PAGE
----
Welcome to mosquito season, folks! Let's learn a bit more about our bloodsucking friends, shall we?
BuzzFeed spoke with Leslie Vosshall, a neurobiologist who's been studying mosquitoes, among other things, at the Laboratory of Neurogenetics and Behavior at Rockefeller University, and we asked the most important mosquito questions we could think of. Here's what we learned:
1. Only girl mosquitoes do the actual biting and bloodsucking.
2. And without our blood, they wouldn't be able to make baby mosquitoes.
"No blood, no new baby mosquitoes." ¯\_(ツ)_/¯
3. The perception that wearing dark clothing makes you more appealing to mosquitoes is probably true.
4. But there's no evidence to suggest that certain foods make your blood more or less desirable to the flying vampires.
"That's a folktale, with little science to back it up," Vosshall said. "Not to say that it might not be true, just no evidence either way."
5. Your pets are not safe from mosquito bites. 😿
6. If you think mosquitoes bite you because you "taste sweet," you might be right...
7. ...and it could be genetic!
"We are working on this fascinating problem," Vosshall said. "James Logan from the London School of Tropical Medicine and Hygiene recently published a twin study that suggested a genetic component. Nobody really knows, and everybody is dying to know. We are working on it!"
8. If a mosquito is desperate for blood, it will find a way through your clothes.
9. But there's hope: You can become immune to mosquito bites...if you're bitten enough.
Vosshall, who works closely with mosquitoes, is now immune to their bites because she's been bitten so often. "Immune tolerance develops within a few weeks," she said. "I barely notice the bites anymore — even hundreds of bites per arm — I have little or no itchiness or redness."
10. If you are itching, it's because of what's in a female mosquito's spit.
"The female needs a few minutes to fully fill up with blood, so her spit contains some key things that trigger an itchy immune reaction in your skin," Vosshall said. "She puts in anticoagulants so that your blood flows, and also a local anesthetic so that you don't sense that she is feeding. The first moment that most people realize they have been bitten is when the mosquito 'pulls out' and is on her way off with your blood."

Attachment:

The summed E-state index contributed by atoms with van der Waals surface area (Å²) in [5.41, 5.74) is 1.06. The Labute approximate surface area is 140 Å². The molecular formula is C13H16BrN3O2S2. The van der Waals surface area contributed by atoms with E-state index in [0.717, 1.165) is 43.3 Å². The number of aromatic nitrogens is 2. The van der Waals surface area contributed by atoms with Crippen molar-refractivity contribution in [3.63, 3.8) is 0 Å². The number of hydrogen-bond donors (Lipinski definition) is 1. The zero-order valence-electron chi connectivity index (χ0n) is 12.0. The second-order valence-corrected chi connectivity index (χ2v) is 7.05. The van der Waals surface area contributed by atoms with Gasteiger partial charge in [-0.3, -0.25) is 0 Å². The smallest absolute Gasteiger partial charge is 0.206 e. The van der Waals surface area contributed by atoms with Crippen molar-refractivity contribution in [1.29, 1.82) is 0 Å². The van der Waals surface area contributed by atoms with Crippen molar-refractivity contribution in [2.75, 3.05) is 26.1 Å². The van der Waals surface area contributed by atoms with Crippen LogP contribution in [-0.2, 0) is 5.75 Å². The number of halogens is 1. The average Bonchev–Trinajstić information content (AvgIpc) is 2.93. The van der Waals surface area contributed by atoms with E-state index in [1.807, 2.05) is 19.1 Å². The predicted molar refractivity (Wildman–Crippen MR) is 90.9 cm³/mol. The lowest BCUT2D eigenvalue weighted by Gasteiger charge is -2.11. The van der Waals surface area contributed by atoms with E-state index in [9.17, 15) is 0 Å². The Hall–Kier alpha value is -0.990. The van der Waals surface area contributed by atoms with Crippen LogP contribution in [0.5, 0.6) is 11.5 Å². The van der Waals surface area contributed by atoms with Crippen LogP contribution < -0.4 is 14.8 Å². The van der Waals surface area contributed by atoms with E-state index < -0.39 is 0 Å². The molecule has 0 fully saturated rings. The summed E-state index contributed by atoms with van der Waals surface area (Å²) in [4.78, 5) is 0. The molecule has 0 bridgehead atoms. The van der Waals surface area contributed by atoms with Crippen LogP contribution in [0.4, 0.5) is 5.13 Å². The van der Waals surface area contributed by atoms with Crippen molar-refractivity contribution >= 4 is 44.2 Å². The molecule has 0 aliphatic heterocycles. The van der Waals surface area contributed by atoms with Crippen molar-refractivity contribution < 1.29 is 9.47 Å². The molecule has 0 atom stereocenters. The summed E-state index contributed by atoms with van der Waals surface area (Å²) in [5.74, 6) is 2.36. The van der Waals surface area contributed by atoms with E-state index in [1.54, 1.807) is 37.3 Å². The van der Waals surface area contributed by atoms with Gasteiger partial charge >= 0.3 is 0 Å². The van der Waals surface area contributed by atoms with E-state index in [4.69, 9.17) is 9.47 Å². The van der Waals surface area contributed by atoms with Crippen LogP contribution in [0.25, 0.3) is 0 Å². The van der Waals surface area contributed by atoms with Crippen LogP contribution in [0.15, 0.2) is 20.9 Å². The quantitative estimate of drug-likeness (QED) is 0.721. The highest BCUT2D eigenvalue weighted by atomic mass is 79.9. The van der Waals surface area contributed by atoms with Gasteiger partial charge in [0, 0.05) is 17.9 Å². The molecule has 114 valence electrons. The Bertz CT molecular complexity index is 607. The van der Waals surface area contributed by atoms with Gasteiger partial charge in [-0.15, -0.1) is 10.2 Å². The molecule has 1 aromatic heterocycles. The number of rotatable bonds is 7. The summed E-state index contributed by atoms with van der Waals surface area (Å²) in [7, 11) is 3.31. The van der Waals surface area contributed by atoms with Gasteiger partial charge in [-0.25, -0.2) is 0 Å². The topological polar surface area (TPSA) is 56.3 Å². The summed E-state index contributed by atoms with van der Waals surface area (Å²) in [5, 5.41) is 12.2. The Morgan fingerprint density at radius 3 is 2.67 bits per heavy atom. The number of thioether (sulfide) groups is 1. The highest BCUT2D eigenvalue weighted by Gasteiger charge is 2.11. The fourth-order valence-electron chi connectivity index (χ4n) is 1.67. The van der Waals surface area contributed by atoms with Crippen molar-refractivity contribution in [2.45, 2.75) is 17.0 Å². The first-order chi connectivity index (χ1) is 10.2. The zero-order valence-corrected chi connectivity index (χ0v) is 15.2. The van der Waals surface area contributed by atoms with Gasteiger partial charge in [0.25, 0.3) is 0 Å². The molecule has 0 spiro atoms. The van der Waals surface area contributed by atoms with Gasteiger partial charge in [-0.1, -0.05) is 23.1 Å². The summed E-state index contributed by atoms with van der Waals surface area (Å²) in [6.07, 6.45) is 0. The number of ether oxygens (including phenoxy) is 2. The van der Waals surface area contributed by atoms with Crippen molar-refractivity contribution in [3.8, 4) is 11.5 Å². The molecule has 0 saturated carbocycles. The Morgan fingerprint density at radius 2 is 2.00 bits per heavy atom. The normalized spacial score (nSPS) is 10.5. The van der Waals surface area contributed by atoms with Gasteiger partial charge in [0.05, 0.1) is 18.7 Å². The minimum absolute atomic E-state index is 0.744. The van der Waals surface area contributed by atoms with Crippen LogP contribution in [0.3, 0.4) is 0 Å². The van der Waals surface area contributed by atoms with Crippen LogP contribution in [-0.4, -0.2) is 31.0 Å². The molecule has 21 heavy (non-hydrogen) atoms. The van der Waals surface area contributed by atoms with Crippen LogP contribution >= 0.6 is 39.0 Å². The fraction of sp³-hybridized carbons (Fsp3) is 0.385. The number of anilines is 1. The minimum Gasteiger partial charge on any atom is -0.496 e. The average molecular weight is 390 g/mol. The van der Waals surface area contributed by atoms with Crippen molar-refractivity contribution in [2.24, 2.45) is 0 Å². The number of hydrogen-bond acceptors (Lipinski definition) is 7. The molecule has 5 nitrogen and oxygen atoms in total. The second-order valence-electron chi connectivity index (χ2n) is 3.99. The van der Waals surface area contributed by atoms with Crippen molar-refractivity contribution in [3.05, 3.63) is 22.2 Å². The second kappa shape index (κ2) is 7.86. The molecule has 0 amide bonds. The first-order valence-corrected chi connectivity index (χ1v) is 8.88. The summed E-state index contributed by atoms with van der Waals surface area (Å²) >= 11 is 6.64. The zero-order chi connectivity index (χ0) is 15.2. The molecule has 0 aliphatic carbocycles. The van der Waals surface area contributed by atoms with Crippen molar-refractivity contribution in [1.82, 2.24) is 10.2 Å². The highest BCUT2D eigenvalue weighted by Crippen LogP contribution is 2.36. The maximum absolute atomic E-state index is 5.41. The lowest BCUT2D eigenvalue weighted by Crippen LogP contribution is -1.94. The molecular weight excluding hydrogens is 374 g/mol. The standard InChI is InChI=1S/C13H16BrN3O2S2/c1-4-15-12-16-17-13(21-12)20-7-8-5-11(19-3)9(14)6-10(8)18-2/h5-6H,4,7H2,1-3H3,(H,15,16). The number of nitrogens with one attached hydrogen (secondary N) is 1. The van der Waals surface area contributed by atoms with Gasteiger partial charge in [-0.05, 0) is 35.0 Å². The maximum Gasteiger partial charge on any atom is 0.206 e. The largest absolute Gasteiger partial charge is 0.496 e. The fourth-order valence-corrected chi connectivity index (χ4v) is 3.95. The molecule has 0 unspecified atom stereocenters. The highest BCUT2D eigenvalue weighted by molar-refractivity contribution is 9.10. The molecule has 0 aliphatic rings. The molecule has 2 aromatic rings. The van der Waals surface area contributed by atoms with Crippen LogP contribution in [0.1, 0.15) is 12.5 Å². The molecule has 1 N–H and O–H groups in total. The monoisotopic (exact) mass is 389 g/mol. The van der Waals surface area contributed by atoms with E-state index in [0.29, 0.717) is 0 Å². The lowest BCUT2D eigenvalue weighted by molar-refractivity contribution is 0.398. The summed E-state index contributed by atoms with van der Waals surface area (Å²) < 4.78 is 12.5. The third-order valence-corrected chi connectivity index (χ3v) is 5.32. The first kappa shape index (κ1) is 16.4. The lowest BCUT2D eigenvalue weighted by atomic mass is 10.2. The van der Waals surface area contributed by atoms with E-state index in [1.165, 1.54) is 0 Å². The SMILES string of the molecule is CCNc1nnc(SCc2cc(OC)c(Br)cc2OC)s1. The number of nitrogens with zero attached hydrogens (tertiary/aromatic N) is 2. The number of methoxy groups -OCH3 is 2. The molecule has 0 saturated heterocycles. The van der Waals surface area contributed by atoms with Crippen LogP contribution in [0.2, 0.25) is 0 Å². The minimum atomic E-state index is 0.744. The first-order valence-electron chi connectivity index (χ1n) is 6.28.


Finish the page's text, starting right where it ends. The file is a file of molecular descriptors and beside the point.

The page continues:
11. There's no foolproof way to prevent a bite, but there are some methods to protect yourself:
12. Hot water, after-bite wipes, and hydrocortisone cream can make the bite itch less.
"Some things that work for me and other lab members are to run the body part under extremely hot water right after you are bitten — for reasons that are unclear it is very effective at stopping the itching and minimizing the immune response," Vosshall said. "It might be that the hot water substitutes one very painful stimulus for another. Or that the very hot water denatures the mosquito proteins injected into your skin, thereby reducing the chance that you get a huge immune response at the bite site."
Other options are after-bite wipes, that contain some local anesthetic, and 1% hydrocortisone cream. Above all other things: DON'T SCRATCH!
13. Even if you occasionally wish mosquitoes would vanish, they do good things, too, like providing food for bats and birds.
14. The most deadly species of mosquitoes are called Anopheles gambiae.
"Most deadly are Anopheles gambiae because malaria is the most deadly disease that mosquitoes spread. Or Aedes aegypti because there are no vaccines or medicines to help with dengue in chikungunya. Or Aedes albopictus, Asian tiger mosquitoes, because they are a nuisance and bite all day long. Or Culex because they spread West Nile virus," she said. "I could go on."